bcdedit.exe -set TESTSIGNING ON

If a message is displayed by winlogin.exe, it can be removed by patching the process in memory to NOT display this info on the screen. The other technique (used by Uboruros) is based on CVE-2008-3431. Via VBoxDrv.sys, no message is displayed but it can be detected using bcdedit.exe. Other techniques explained by Paul were exploited by the malware Derusbi, GrayFish and HIDEDRV.

The last talk was presented by Kevin Borgolte about Shellphish and the DARPA Cyber Grand Challenge. The idea behind this project is to organize a CTF game (“Capture the Flag”) but instead of human players, computers are playing between and try to exploit each others and to protect themselves in an automated way. Kevin explained in details how it works but it was way too complex to get the point. Just visit the website if you’re interested in this topic or watch the video.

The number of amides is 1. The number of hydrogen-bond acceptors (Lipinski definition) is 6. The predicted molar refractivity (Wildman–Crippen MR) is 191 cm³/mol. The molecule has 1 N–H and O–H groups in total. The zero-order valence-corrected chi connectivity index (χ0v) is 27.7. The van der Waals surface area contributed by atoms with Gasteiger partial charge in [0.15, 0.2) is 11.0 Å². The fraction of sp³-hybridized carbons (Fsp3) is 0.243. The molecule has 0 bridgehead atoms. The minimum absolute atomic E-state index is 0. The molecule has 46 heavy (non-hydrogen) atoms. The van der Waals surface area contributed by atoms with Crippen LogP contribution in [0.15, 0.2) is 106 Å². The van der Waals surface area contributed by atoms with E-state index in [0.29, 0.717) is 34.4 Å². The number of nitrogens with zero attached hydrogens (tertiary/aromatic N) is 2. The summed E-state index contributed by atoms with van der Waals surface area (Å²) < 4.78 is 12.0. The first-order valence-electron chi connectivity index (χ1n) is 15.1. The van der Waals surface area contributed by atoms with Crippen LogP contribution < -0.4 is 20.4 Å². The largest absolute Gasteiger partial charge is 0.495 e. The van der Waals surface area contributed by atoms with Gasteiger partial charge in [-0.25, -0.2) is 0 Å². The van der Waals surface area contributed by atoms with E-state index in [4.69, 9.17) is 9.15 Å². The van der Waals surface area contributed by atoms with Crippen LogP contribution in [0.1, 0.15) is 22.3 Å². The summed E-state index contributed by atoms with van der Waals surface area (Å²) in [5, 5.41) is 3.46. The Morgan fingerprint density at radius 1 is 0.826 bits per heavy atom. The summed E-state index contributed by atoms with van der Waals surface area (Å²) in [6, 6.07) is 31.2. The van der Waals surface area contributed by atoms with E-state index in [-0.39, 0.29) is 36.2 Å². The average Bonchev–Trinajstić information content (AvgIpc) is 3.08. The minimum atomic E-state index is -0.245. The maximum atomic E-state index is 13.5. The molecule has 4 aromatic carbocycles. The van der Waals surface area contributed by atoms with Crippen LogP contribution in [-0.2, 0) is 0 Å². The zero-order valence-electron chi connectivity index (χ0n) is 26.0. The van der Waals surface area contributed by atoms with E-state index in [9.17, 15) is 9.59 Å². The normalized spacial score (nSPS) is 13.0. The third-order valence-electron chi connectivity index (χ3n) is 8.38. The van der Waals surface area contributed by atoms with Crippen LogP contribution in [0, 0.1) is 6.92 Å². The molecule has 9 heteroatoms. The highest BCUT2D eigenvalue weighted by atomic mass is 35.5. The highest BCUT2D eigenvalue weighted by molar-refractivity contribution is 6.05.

That’s all for the first day! Note that talks are recorded and videos posted very quickly after the presentation. The Youtube channel is here. Stay tuned for the second wrap-up by tomorrow!